It was May 27, 1984 on a Sunday afternoon. I was 11 years old at the time and living in Mobile, Alabama. My father was in the Navy for 20 years and my mother, my sister and I had grown accustomed to him being out for sea six months out of the year. It wasn't easy, but we were able to get through it successfully and we were very happy that he was on "shore duty" when we were transferred to Mobile from Charleston, SC in April 1983. A shore duty tour means that you will likely spend no time at sea during the course of the duty assignment (usually two to three years). My dad and I always had a close bond, but he did not share my love of baseball. That is, until May 27, 1984.
Me and my dad would have catches like most fathers and sons will have, but he didn't like baseball. In fact, whenever a Major League Baseball game would come on the TV he would politely ask me if I would watch it in my parents' bedroom. They had a color TV set and I would sit on their bed and watch the games. Eventually, I got my own television set which was a small, black and white model that seemed to attract more snow than the Northeastern United States this weekend, but it was better than nothing. So, it was much to my surprise that after my father was "channel surfing", which was not uncommon for him to do, that he toggled back-and-forth between an Atlanta Braves game on WTBS and a Chicago Cubs game on WGN. For some reason, unbeknownst to me to this day, he kept it on WGN and watched the Cincinnati Reds take on the Chicago Cubs at Wrigley Field. I didn't say anything, but I was pleasantly surprised to see him watching the ballgame.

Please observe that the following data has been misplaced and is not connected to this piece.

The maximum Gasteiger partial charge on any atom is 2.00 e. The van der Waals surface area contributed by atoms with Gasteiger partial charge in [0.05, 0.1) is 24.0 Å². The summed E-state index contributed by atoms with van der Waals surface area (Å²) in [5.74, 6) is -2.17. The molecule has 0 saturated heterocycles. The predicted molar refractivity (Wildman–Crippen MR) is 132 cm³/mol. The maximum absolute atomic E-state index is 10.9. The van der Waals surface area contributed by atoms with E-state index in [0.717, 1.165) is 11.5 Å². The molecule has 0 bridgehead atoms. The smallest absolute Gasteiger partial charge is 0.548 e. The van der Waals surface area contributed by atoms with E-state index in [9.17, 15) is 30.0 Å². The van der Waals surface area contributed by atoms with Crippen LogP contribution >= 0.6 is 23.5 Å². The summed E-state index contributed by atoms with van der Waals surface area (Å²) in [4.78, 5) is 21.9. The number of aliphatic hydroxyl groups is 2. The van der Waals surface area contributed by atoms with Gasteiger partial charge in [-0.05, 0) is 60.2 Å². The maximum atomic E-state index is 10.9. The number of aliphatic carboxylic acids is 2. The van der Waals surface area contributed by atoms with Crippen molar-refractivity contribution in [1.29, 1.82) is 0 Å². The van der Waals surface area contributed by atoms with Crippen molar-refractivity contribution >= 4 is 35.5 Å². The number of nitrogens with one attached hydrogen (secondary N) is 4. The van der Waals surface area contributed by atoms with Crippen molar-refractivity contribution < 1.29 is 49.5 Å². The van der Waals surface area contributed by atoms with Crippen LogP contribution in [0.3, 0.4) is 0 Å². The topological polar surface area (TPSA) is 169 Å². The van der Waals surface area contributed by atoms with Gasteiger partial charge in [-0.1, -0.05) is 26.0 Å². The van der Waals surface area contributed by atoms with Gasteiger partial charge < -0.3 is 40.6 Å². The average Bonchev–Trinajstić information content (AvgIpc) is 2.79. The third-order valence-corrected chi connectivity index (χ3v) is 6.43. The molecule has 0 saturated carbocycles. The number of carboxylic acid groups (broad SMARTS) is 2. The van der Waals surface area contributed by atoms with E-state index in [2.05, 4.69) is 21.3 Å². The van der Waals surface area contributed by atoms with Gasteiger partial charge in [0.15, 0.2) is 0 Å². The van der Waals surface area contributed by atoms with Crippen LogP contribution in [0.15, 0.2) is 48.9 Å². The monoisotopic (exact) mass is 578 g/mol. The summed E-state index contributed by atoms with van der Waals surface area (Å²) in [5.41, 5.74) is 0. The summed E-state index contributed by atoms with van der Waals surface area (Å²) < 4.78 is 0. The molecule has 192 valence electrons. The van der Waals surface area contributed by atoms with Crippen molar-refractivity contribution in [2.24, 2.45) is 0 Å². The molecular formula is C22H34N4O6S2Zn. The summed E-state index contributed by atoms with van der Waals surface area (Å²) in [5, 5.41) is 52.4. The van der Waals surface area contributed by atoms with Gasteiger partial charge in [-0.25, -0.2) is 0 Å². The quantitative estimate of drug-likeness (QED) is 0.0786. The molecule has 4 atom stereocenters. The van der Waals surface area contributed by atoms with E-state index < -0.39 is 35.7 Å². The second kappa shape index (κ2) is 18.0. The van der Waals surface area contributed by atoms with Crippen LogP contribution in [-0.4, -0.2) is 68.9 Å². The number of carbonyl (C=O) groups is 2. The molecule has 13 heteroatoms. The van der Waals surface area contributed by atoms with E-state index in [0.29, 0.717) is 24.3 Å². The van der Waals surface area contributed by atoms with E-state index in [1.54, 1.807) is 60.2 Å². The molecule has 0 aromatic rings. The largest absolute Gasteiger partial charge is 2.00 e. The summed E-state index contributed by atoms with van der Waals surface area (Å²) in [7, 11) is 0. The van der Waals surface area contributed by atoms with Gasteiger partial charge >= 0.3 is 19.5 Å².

I grew up a Philadelphia Phillies fan and a large part of that is because of geography and my maternal grandfather and uncle. I was born in Wilmington, Delaware which is approximately 30 minutes from Philadelphia. My father was transferred to Charleston, South Carolina when I was a year old and we moved back to Wilmington when I was four. My father briefly was out of the Navy, but he re-enlisted in 1977 when I was five and we got stationed in Philadelphia. My maternal grandfather whom I affectionally dub "Pop Pop" and my uncle Paul were huge Phillies fans and they got me into baseball and the Phillies as a child. Now, I was living literally a few blocks from Veterans Stadium and I got to go to some of the games during the team's "golden era." Veterans Stadium was admittedly not a picturesque ballpark in the sense of Wrigley Field or Camden Yards, but I'll never forget walking through the turnstiles and looking out at the ballpark to see the MLB players I'd only seen on TV before. There was Mike Schmidt, Larry Bowa, Greg Luzinski and many others. I followed the Phillies until that fateful day of May 27, 1984.
Looking back, I think part of the reason why I became a Cubs fan is because there were so many ex-Phillies on that team. Larry Bowa, Warren Brusstar, Jay Johnstone, Richie Hebner, Dickie Noles, Porfi Altamirano, Keith Moreland, etc. I'm probably leaving somebody out, but there were so many former Phillies running around and their former manager Dallas Green was the General Manager of the team. And then there was this guy named Ryne Sandberg whom I did not know was briefly a Phillie at the end of 1981. I honestly did not know about the "Curse of the Goat", the black cat or any of that stuff. All I saw was a really good baseball team with some good players and that game on May 27, 1984 was a memorable debut for me as a Cubs fan.